Creation of Regulations: The bill would direct the U.S. Access Board – not the U.S. Department of Justice (DOJ) — to issue and publish standards (and to amend them to keep up with technological advances), and to propose and issue regulations on the topic.  This is a change from the ADA Title III regime where only DOJ has the right to issue legally-binding standards.

Notice and Cure: The bill would require an individual plaintiff to notify the website or mobile app owner or operator of the alleged noncompliance and then allow the owner or operator 90 days to cure the alleged noncompliance before the individual may file a complaint with the DOJ.  Disability rights advocates have consistently opposed notice and cure provisions in prior attempts to amend the ADA and they are likely to oppose them in this bill as well.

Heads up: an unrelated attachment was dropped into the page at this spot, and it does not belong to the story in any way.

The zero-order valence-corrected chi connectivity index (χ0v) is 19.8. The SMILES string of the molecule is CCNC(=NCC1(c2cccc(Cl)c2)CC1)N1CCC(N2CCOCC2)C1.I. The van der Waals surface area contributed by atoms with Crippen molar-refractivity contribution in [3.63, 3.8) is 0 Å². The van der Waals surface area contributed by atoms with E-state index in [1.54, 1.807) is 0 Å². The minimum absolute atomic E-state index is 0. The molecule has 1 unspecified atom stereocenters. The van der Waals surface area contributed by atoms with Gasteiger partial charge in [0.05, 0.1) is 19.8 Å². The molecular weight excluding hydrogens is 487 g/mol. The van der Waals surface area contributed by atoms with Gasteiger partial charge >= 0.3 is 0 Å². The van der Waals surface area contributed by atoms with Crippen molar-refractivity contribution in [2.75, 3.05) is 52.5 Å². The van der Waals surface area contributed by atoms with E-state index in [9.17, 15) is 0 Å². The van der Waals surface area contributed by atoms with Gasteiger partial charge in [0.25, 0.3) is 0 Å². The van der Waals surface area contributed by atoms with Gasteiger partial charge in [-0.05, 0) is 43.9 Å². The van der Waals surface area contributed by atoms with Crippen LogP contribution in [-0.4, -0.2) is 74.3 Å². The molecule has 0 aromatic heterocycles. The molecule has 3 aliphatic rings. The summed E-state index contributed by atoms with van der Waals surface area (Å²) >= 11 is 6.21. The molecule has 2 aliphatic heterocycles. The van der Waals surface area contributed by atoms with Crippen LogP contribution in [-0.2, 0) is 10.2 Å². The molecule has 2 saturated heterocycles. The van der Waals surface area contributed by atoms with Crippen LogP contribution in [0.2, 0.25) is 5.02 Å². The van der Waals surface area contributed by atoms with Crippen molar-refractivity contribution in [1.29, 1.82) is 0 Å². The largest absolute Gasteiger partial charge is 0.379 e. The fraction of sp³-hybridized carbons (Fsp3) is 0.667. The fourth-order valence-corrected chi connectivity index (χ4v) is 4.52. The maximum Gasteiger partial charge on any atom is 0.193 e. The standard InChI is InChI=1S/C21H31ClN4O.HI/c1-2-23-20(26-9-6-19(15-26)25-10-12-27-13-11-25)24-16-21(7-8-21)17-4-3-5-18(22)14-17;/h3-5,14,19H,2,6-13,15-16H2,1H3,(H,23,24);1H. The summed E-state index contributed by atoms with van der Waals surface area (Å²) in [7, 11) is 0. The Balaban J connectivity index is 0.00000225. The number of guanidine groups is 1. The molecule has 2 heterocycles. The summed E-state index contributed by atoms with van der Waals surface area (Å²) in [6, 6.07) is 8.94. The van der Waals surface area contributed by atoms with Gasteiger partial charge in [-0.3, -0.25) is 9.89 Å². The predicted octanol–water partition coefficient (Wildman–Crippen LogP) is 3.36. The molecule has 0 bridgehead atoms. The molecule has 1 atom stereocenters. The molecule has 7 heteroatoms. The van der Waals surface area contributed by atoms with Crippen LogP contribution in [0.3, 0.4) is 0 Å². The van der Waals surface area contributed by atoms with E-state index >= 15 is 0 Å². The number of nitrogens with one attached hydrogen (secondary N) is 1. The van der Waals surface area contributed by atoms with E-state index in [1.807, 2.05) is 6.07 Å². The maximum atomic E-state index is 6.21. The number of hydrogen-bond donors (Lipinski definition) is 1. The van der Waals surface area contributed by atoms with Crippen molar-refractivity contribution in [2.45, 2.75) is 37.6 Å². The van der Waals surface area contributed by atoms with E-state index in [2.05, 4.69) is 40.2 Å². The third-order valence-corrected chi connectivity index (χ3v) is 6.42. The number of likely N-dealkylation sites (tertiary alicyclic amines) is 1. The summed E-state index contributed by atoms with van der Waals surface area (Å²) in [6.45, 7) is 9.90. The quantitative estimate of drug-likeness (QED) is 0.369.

DOJ Enforcement: The bill would require the DOJ to investigate alleged violations of the new Title VI, as well as to periodically review customer-facing websites and mobile applications for compliance, and authorize the DOJ to file a civil lawsuit upon reasonable belief that an entity has violated Title VI.  Remedies available in such an action would include equitable relief (i.e., fix the website/mobile app), monetary damages to aggrieved persons, and a civil penalty in the amount of $20,000 for the first and $50,000 for any subsequent violation.  A court would be required to consider any good faith effort to comply with Title VI in determining the amount of civil penalty to assess.